One reason the rhetoric has become so overheated is that the climate-change activists increasingly lack a scientific basis for their most exaggerated claims. As physicist Gordon Fulks of the Cascade Policy Institute puts it: “CO2 is said to be responsible for global warming that is not occurring, for accelerated sea-level rise that is not occurring, for net glacial and sea-ice melt that is not occurring . . . and for increasing extreme weather that is not occurring.” He points out that there has been no net new global-warming increase since 1997 even though the human contribution to carbon dioxide in the atmosphere has risen by 25 percent since then. This throws into doubt all the climate models that have been predicting massive climate dislocation.
Other scientists caution that climate models must be regarded with great care and skepticism. Steven Koonin, the undersecretary for science in the Energy Department during President Obama’s first term, wrote a pathbreaking piece in Saturday’s Wall Street Journal in which he concluded:We often hear that there is a “scientific consensus” about climate change. But as far as the computer models go, there isn’t a useful consensus at the level of detail relevant to assessing human influence. . . . The models roughly describe the shrinking extent of Arctic sea ice observed over the past two decades, but they fail to describe the comparable growth of Antarctic sea ice, which is now at a record high. . . . Any serious discussion of the changing climate must begin by acknowledging not only the scientific certainties, but also the uncertainties, especially in projecting the future. Recognizing those limits, rather than ignoring them, will lead to a more sober and ultimately more productive discussion of climate change and climate policies. To do otherwise is a great disservice to climate science itself.
The control of the Senate may revolve around who wins Alaska and Kansas. And no one really knows what is happening there.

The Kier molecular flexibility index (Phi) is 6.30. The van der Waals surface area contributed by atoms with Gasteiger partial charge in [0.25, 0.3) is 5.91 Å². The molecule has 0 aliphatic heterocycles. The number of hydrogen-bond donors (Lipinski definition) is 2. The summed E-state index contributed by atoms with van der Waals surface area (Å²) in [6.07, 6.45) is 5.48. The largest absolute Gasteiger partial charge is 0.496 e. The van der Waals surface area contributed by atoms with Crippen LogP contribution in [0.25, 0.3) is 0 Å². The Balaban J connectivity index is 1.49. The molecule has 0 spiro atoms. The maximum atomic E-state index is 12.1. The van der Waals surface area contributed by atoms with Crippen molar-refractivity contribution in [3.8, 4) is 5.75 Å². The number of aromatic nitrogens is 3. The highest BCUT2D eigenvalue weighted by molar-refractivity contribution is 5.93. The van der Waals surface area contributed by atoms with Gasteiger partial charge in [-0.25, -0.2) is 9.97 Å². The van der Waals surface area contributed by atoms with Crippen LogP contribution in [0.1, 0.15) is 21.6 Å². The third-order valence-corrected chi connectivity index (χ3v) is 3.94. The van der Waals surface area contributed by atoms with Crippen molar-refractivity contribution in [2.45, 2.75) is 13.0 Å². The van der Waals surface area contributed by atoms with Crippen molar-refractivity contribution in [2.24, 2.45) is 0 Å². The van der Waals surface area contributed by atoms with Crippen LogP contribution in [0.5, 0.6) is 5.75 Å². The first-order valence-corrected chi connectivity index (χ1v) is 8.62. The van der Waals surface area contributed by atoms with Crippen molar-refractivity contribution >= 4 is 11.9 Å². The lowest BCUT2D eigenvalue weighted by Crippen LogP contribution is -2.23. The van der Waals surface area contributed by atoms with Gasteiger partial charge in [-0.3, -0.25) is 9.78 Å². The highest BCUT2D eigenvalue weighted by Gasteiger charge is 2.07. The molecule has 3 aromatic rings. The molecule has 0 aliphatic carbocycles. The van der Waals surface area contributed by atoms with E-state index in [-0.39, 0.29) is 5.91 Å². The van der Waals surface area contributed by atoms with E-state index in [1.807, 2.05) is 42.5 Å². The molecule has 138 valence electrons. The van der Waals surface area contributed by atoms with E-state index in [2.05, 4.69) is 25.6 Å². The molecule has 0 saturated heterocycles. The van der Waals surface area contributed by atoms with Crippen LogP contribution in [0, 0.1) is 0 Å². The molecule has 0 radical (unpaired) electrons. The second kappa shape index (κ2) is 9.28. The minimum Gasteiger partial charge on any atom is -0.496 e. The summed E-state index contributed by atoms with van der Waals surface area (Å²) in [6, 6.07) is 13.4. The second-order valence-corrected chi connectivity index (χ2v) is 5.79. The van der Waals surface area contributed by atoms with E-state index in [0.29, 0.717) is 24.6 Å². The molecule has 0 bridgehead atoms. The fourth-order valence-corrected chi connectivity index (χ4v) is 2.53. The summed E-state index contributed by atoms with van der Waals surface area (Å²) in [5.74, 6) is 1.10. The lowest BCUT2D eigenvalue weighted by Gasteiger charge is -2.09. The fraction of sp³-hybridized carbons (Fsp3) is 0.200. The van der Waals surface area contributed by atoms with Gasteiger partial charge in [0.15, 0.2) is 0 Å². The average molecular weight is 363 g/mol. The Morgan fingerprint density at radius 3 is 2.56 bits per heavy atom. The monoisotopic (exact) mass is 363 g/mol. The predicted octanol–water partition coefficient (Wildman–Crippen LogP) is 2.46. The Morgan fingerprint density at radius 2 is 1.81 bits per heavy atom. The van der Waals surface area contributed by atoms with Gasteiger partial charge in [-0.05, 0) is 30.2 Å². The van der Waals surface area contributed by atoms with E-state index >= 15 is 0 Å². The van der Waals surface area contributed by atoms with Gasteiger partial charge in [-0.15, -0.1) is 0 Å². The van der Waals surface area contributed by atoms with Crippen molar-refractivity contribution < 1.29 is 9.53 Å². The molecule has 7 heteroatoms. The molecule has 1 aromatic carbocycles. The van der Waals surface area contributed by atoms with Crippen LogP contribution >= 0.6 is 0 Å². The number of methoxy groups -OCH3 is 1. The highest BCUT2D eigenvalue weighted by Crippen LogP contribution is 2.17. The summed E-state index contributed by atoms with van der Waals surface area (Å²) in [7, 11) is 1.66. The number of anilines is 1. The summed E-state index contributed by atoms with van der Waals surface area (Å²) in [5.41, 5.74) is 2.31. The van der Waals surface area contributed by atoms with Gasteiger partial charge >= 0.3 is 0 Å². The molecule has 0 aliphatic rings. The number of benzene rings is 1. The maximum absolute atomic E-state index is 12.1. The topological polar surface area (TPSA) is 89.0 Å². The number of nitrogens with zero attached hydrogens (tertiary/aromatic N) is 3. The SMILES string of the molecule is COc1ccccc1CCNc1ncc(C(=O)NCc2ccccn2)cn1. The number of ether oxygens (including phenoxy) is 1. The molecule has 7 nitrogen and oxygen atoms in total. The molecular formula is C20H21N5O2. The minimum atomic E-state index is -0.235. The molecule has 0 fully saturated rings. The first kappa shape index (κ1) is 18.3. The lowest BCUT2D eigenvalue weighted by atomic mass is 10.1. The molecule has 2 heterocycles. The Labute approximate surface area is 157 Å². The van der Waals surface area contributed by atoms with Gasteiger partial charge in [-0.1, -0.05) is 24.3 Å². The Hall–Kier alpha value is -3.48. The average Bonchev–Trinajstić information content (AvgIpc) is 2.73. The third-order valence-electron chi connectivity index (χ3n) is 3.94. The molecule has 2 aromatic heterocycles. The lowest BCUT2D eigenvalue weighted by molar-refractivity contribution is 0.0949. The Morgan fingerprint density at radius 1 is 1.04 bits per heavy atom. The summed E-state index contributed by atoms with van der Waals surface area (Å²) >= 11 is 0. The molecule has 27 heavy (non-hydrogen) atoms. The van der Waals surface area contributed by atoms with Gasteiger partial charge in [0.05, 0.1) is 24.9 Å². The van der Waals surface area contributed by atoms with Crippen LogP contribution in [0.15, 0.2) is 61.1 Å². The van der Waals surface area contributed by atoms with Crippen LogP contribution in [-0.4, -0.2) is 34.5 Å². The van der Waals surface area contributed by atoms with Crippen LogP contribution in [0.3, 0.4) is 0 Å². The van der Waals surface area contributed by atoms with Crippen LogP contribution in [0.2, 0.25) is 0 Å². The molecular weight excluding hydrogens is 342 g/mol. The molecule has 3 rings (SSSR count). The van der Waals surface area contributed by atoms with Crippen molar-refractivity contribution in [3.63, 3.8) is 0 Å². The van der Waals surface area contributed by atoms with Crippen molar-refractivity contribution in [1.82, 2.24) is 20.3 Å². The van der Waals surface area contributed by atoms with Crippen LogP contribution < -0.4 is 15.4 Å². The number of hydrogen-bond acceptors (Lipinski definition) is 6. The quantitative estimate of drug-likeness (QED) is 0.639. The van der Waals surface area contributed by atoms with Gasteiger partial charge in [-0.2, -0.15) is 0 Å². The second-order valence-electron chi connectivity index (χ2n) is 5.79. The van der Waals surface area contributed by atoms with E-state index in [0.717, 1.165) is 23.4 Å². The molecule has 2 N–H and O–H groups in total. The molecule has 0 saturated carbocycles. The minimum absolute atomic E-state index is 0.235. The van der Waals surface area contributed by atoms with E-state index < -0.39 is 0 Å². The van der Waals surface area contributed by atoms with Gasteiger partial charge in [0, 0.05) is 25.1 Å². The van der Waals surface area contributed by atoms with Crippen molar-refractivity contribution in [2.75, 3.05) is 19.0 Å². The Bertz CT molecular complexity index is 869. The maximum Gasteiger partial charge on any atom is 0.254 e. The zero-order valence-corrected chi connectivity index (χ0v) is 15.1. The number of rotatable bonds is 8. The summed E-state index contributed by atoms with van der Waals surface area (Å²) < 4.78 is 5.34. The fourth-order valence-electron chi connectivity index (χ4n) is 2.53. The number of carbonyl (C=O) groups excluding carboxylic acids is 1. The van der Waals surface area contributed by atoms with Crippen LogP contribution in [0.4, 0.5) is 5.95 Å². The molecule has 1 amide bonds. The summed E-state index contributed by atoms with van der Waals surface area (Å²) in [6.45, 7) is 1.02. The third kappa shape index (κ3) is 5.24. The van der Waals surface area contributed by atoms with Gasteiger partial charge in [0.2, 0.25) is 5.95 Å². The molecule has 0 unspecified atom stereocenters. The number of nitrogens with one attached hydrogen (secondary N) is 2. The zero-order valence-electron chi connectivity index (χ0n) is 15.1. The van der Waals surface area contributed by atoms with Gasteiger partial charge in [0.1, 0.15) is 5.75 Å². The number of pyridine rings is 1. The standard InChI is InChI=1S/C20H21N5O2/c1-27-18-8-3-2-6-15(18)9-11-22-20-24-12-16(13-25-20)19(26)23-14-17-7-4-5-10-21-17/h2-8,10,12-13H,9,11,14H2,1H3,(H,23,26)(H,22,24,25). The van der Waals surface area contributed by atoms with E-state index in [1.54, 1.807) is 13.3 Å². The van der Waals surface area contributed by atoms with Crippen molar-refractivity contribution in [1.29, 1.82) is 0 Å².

Gee, I don't think that having a gubernatorial candidate in Kansas appearing in stories with words like "lap dance," "police raid," and "G-string" go over very well.
Barbara Boxer doesn't fool anyone as she collapses on her fainting couch in pretend distress of someone doing some questioning John Kerry.
Charlie Crist is learning that people just don't trust someone who switches parties out of political opportunism. And opportunism is all there is to Charlie Crist.
Matt Bai, writing in the NYT, remembers the Gary Hart/Donna Rice scandal and how media coverage of politics changed at that moment. Bai seems quite mournful about that change and the loss of a possible Hart presidency.
Oh, it's not a good sign when the President has lost David Gergen who dares to compare the administration's beginnings of their war on ISIS to their rollout of OBamacare.
Rich Lowry is smack on when he castigates the media flipping out over the NFL and charges of domestic violence.
So why don't the number of teacher predators on children get as much media hand-wringing as domestic abuse in the NFL or the phony statistic about one in five women being raped in college? Of course, why would Democrats care that one of their favorite statistics is totally bogus when they are still using the equally bogus statistic that women earn 77% what men do. When the goal is political rather than addressing an actual problem, statistics are used like weapons of mass destruction regardless of how accurate they are.
Claudia Rosett doesn't think it's a coincidence that the State Department is celebrating one more member of the UN than there are actually are.